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Association Between Pathologic Complete Response After Neoadjuvant

A large comprehensive patient-level meta-analysis showed that achieving pathologic complete response after neoadjuvant chemotherapy correlates with significantly improved event-free survival and overall survival in patients with localized breast cancer. These findings were particularly robust in triple-negative breast cancer and HER2-positive breast cancer. Event-free and overall survival were similar regardless of whether patients received additional adjuvant chemotherapy. The findings suggest that adjuvant chemotherapy can be abbreviated or even omitted in some patients if they achieve pathologic complete response to neoadjuvant chemotherapy.

Association Between Pathologic Complete Response After Neoadjuvant 1
Similar outcomes with or without adjuvant chemotherapy in patients who attain pathologic complete response on neoadjuvant chemotherapy likely reflects tumor biology and support the clinical utility of escalation and de-escalation strategies in the adjuvant setting based on the neoadjuvant response,” said lead author Laura M. Spring, MD, a medical oncologist at Massachusetts General Hospital Cancer Center, Boston. Dr. Spring presented these results at the 2018 San Antonio Breast Cancer Symposium,1. They were in keeping with several other presentations suggesting that de-escalation of breast cancer treatment may be possible.

Breast cancer trials have traditionally added additional systemic therapies to reduce recurrence risk, but this adds to toxicity and may represent overtreatment for some patients. Neoadjuvant chemotherapy offers several additional advantages over adjuvant therapy, including rapid assessment of response using surrogate markers like pathologic complete response,” she told listeners.

Objectives and Implications

The study Dr. Spring presented examined the impact of subsequent adjuvant therapy following pathologic complete response in the neoadjuvant setting and long-term outcomes. She and her co-researchers also examined the relationship between the magnitude of change in pathologic complete response and corresponding changes in event-free survival. Senior author of this paper, Aditya Bardia, MD, MPH, Director of Precision Medicine at the Center for

Breast Cancer at Massachusetts General Hospital and Harvard Medical School, Boston, said: “Overall, the study findings highlight the potential importance of a Hologic complete response (or lack thereof) in clinical decision-making. For example, if a patient does not have pathologic -complete response, they are at higher risk of recurrence, and extended therapy could potentially lower risk, such as demonstrated by large adjuvant trials in this setting—e.g., CREATE-X (capecitabine for triple-negative breast cancer)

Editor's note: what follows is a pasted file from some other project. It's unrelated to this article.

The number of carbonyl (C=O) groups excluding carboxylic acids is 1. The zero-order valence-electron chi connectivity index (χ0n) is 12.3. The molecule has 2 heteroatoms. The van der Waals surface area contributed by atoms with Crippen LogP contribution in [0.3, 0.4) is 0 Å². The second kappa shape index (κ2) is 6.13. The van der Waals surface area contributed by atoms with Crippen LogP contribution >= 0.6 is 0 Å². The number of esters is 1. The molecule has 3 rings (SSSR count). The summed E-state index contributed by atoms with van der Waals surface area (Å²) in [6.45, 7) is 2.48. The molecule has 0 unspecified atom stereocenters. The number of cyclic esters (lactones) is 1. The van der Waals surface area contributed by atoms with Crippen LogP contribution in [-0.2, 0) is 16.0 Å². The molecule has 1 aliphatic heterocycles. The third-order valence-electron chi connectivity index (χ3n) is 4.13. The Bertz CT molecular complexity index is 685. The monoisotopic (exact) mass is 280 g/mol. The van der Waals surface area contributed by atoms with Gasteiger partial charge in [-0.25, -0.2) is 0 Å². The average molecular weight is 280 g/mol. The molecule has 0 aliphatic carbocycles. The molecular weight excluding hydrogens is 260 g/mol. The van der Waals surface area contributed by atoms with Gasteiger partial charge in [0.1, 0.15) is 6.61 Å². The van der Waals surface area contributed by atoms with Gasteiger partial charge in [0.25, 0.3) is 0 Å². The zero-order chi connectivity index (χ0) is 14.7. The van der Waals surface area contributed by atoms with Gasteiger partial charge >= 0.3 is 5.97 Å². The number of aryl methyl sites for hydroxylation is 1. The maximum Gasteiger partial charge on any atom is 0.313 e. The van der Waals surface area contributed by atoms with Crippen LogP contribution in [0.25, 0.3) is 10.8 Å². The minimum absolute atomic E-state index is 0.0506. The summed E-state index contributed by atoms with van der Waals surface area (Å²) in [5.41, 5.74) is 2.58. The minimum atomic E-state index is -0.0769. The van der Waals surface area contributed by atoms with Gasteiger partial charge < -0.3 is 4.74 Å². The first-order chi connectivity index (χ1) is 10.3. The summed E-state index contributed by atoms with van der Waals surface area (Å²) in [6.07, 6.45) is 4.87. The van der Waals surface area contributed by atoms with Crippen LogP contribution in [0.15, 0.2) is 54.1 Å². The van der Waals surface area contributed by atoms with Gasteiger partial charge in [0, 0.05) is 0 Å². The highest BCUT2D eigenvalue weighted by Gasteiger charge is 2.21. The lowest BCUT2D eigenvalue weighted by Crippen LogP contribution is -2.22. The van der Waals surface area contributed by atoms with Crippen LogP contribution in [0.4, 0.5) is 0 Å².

KATHERINE (T-DM1 for HER2-positive breast cancer). The decision to include adjuvant chemotherapy requires individual discussion on a case-by-case basis, factoring in baseline risk, type of neoadjuvant therapy, and other factors. The study highlights how pathologic complete response could be utilized to personalize the ‘right amount of therapy for a patient with localized breast cancer.

Methods and Findings

Dr. Spring and her team conducted a comprehensive patient-level meta-analysis of studies in localized breast cancer. Relevant studies were identified by a PubMed search of published studies of localized breast cancer with 25 or more patients featuring neoadjuvant chemotherapy that reported pathologic complete response results and recurrence and/or survival based on pathologic outcome. The search identified 3,209 studies; 52 of these studies with 27,895 patients met the full criteria for selection for the analysis. Pathologic complete response was determined to be an important and independent predictor of outcomes.

To account for treatment differences in our statistical approach, we used a random-effects model, which is more conservative than other approaches, and we also performed several sensitivity analyses to confirm results,” Dr. Spring explained. Overall, pathologic complete response was achieved in 21.1% of patients in the meta-analysis. Pathologic complete response varied by subtype. About 30% of patients with triple-negative and HER2-positive disease have a pathologic complete response compared with less than 20% of those with hormone receptor-positive disease. Patients who achieved a pathologic complete response after neoadjuvant chemotherapy had significantly better event-free survival than patients with residual disease. Event-free survival was improved by 69% among those with a pathologic complete response.

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